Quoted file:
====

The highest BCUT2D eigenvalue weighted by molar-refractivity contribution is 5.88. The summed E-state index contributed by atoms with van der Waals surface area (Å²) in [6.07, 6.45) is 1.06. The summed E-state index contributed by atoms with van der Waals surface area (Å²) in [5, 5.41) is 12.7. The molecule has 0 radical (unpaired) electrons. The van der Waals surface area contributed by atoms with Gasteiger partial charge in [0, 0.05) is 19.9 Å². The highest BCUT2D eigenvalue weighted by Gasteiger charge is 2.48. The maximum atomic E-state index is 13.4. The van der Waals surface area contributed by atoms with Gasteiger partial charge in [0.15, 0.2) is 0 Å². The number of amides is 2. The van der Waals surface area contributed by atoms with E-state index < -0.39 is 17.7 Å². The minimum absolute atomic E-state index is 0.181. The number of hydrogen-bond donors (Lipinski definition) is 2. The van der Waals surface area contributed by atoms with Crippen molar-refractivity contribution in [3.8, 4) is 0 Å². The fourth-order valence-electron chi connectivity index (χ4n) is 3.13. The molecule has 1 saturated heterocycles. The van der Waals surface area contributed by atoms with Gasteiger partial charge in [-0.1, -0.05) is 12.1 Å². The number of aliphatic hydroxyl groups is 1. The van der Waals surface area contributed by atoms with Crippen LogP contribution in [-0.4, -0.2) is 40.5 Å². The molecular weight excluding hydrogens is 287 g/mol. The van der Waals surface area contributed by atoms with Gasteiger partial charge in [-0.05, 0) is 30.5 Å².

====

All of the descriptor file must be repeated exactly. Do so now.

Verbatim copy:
The highest BCUT2D eigenvalue weighted by molar-refractivity contribution is 5.88. The summed E-state index contributed by atoms with van der Waals surface area (Å²) in [6.07, 6.45) is 1.06. The summed E-state index contributed by atoms with van der Waals surface area (Å²) in [5, 5.41) is 12.7. The molecule has 0 radical (unpaired) electrons. The van der Waals surface area contributed by atoms with Gasteiger partial charge in [0, 0.05) is 19.9 Å². The highest BCUT2D eigenvalue weighted by Gasteiger charge is 2.48. The maximum atomic E-state index is 13.4. The van der Waals surface area contributed by atoms with Gasteiger partial charge in [0.15, 0.2) is 0 Å². The number of amides is 2. The van der Waals surface area contributed by atoms with E-state index < -0.39 is 17.7 Å². The minimum absolute atomic E-state index is 0.181. The number of hydrogen-bond donors (Lipinski definition) is 2. The van der Waals surface area contributed by atoms with Crippen molar-refractivity contribution in [3.8, 4) is 0 Å². The fourth-order valence-electron chi connectivity index (χ4n) is 3.13. The molecule has 1 saturated heterocycles. The van der Waals surface area contributed by atoms with Gasteiger partial charge in [-0.1, -0.05) is 12.1 Å². The number of aliphatic hydroxyl groups is 1. The van der Waals surface area contributed by atoms with Crippen LogP contribution in [-0.4, -0.2) is 40.5 Å². The molecular weight excluding hydrogens is 287 g/mol. The van der Waals surface area contributed by atoms with Gasteiger partial charge in [-0.05, 0) is 30.5 Å².